Community engaged research, Food security/Food access, Housing, Urban development, Critical GIS
I'm a geographer studying how to make urban neighborhoods and food systems healthier and more equitable. My broad interests are in urban development and inequality, geographic information systems, political geography, and place effects on health. More specifically, my research focuses on the role of maps and spatial analysis in shaping our understanding of hunger, housing, poverty, and neighborhood development and enabling community organization around these issues.
I am an assistant professor in the Department of Geography and the Department of Financial Planning, Housing, and Consumer Economics at the University of Georgia. I also direct the Community Mapping Lab in the Department of Geography and am an assistant director of the Housing and Demographics Research Center on campus.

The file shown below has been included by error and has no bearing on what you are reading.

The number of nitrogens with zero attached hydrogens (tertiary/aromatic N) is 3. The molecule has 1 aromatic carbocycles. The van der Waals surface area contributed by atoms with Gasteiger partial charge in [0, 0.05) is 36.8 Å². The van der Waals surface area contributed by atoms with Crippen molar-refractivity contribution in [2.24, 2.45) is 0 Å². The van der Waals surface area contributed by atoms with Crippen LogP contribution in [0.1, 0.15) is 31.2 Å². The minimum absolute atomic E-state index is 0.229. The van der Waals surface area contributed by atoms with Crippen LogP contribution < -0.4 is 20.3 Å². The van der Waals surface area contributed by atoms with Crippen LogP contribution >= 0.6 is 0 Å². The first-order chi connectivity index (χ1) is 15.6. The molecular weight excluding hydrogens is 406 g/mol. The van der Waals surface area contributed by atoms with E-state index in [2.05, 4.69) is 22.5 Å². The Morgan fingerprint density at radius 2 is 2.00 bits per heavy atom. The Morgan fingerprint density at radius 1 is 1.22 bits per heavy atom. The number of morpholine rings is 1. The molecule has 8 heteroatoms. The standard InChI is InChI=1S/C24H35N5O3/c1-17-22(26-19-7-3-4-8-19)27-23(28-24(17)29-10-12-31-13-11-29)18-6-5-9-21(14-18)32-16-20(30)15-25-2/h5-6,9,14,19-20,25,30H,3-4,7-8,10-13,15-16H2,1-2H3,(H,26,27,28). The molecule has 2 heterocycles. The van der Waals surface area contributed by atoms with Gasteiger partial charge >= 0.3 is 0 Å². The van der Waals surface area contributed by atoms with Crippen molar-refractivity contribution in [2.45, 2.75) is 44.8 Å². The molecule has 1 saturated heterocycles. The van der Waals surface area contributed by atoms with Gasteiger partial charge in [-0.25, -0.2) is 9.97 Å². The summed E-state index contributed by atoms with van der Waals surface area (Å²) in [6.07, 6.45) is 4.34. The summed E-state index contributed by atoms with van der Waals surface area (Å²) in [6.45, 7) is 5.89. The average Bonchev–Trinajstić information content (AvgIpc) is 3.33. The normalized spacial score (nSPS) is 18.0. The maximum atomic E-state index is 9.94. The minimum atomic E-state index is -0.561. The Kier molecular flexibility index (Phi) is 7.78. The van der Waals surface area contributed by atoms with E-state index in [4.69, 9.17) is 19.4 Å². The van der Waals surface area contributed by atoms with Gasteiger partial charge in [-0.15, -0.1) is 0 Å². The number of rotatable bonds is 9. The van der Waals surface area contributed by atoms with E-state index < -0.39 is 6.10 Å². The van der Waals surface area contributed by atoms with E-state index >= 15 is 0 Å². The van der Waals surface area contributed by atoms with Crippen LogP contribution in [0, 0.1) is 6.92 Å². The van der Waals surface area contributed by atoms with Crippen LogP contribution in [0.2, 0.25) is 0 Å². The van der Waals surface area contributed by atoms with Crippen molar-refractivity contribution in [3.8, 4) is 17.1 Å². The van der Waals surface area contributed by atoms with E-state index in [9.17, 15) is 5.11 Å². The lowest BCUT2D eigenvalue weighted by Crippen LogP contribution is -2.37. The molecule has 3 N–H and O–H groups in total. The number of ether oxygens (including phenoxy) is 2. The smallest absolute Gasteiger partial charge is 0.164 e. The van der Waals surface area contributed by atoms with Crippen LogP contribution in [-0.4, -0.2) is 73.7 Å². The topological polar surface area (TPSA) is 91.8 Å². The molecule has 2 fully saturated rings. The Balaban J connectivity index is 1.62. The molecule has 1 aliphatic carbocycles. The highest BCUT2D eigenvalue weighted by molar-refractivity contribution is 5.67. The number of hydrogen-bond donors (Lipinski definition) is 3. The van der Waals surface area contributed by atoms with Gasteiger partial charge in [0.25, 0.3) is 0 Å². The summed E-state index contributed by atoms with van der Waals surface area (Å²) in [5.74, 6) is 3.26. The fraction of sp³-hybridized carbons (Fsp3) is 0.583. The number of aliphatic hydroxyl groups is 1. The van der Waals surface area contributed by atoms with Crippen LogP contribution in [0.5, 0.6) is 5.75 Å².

You can find more information on my specific research projects on my website. I welcome interest from graduate students interested in studying disparities in access to food and housing, participatory and engaged research, open source GIS tools, and community development.
- Ph.D. (2013), University of Minnesota, Geography
- M.A.T. (1999), University of Iowa, Secondary English Education
- B.A. (1997), University of Iowa, English
Shannon, J., Hauer, M., Weaver, A., and Shannon, S. (2018). The Suburbanization of Poverty: An Analysis of Projected Trends in the Atlanta Metropolitan Area. Professional Geographer. 70:1, 84-93.
Shannon, J., Shannon, S., Bagwell, G., and Lee, J.S. (2016.) Changing SNAP enrollment and benefits increased the number of small SNAP retailers in Georgia during the Great Recession. Health Affairs. 35:11, 2100-2108.
Shannon, J. (2015). Beyond the supermarket solution: Linking food deserts, neighborhood context, and everyday mobility. Annals of the Association of American Geographers.
Widener, M. and Shannon, J. (2014). When are food deserts? Health and Place, 30, 1-3.
Shannon, J. (2014). What does SNAP benefit usage tell us about food access in low-income neighborhoods? Social Science and Medicine, 107, 89-99.
Shannon, J. (2014). Food deserts: governing obesity in the neoliberal city. Progress in Human Geography, 38 (2), 248-266.